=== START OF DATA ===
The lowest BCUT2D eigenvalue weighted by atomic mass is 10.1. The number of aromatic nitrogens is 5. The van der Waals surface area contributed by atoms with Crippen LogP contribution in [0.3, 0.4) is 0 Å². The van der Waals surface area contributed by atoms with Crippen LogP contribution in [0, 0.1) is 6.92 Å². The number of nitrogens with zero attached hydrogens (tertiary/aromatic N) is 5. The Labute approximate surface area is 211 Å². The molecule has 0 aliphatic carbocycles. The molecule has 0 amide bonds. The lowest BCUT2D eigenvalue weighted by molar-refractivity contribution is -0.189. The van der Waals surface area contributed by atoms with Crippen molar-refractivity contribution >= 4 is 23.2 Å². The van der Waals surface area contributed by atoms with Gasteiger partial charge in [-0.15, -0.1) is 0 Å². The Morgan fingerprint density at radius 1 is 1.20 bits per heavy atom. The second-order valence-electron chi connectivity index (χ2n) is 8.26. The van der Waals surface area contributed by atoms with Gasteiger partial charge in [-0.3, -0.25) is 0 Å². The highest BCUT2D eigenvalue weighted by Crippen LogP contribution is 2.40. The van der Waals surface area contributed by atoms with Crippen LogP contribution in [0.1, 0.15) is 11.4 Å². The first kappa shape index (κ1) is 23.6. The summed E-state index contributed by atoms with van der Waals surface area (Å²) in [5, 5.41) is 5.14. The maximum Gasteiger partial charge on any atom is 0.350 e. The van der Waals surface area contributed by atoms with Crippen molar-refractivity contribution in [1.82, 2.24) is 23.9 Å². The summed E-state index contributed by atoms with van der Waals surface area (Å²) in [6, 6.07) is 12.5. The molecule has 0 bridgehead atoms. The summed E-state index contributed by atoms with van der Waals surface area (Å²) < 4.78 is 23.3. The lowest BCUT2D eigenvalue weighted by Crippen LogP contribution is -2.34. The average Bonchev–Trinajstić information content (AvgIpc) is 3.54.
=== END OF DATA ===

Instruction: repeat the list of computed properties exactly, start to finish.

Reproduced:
The lowest BCUT2D eigenvalue weighted by atomic mass is 10.1. The number of aromatic nitrogens is 5. The van der Waals surface area contributed by atoms with Crippen LogP contribution in [0.3, 0.4) is 0 Å². The van der Waals surface area contributed by atoms with Crippen LogP contribution in [0, 0.1) is 6.92 Å². The number of nitrogens with zero attached hydrogens (tertiary/aromatic N) is 5. The Labute approximate surface area is 211 Å². The molecule has 0 aliphatic carbocycles. The molecule has 0 amide bonds. The lowest BCUT2D eigenvalue weighted by molar-refractivity contribution is -0.189. The van der Waals surface area contributed by atoms with Crippen molar-refractivity contribution >= 4 is 23.2 Å². The van der Waals surface area contributed by atoms with Gasteiger partial charge in [-0.15, -0.1) is 0 Å². The Morgan fingerprint density at radius 1 is 1.20 bits per heavy atom. The second-order valence-electron chi connectivity index (χ2n) is 8.26. The van der Waals surface area contributed by atoms with Gasteiger partial charge in [-0.3, -0.25) is 0 Å². The highest BCUT2D eigenvalue weighted by Crippen LogP contribution is 2.40. The van der Waals surface area contributed by atoms with Crippen LogP contribution in [0.1, 0.15) is 11.4 Å². The first kappa shape index (κ1) is 23.6. The summed E-state index contributed by atoms with van der Waals surface area (Å²) in [5, 5.41) is 5.14. The maximum Gasteiger partial charge on any atom is 0.350 e. The van der Waals surface area contributed by atoms with Crippen molar-refractivity contribution in [1.82, 2.24) is 23.9 Å². The summed E-state index contributed by atoms with van der Waals surface area (Å²) in [6, 6.07) is 12.5. The molecule has 0 bridgehead atoms. The summed E-state index contributed by atoms with van der Waals surface area (Å²) < 4.78 is 23.3. The lowest BCUT2D eigenvalue weighted by Crippen LogP contribution is -2.34. The average Bonchev–Trinajstić information content (AvgIpc) is 3.54.